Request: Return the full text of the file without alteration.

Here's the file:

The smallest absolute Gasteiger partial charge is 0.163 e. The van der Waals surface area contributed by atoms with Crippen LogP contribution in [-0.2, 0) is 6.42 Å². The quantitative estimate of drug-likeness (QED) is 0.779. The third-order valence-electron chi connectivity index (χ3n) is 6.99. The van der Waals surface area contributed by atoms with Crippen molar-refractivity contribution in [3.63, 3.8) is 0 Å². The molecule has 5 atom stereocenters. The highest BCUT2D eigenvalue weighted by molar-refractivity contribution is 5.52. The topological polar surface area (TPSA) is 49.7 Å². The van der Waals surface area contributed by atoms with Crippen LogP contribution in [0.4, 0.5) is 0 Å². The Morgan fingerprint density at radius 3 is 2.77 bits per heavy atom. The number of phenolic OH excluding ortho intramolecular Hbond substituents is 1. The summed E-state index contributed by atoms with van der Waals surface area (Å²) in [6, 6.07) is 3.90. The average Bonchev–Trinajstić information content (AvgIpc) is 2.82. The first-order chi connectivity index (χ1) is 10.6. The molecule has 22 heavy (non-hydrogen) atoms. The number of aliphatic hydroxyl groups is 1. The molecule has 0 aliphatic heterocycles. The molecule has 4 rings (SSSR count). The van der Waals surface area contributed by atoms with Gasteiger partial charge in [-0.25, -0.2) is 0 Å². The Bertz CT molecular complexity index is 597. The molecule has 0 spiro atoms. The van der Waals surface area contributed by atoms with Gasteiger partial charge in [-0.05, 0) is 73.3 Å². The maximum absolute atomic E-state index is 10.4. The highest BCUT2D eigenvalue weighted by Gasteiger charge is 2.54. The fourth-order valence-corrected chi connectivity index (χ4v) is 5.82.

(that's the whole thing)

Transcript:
The smallest absolute Gasteiger partial charge is 0.163 e. The van der Waals surface area contributed by atoms with Crippen LogP contribution in [-0.2, 0) is 6.42 Å². The quantitative estimate of drug-likeness (QED) is 0.779. The third-order valence-electron chi connectivity index (χ3n) is 6.99. The van der Waals surface area contributed by atoms with Crippen molar-refractivity contribution in [3.63, 3.8) is 0 Å². The molecule has 5 atom stereocenters. The highest BCUT2D eigenvalue weighted by molar-refractivity contribution is 5.52. The topological polar surface area (TPSA) is 49.7 Å². The van der Waals surface area contributed by atoms with Crippen LogP contribution in [0.4, 0.5) is 0 Å². The Morgan fingerprint density at radius 3 is 2.77 bits per heavy atom. The number of phenolic OH excluding ortho intramolecular Hbond substituents is 1. The summed E-state index contributed by atoms with van der Waals surface area (Å²) in [6, 6.07) is 3.90. The average Bonchev–Trinajstić information content (AvgIpc) is 2.82. The first-order chi connectivity index (χ1) is 10.6. The molecule has 22 heavy (non-hydrogen) atoms. The number of aliphatic hydroxyl groups is 1. The molecule has 0 aliphatic heterocycles. The molecule has 4 rings (SSSR count). The van der Waals surface area contributed by atoms with Gasteiger partial charge in [-0.25, -0.2) is 0 Å². The Bertz CT molecular complexity index is 597. The molecule has 0 spiro atoms. The van der Waals surface area contributed by atoms with Gasteiger partial charge in [-0.05, 0) is 73.3 Å². The maximum absolute atomic E-state index is 10.4. The highest BCUT2D eigenvalue weighted by Gasteiger charge is 2.54. The fourth-order valence-corrected chi connectivity index (χ4v) is 5.82.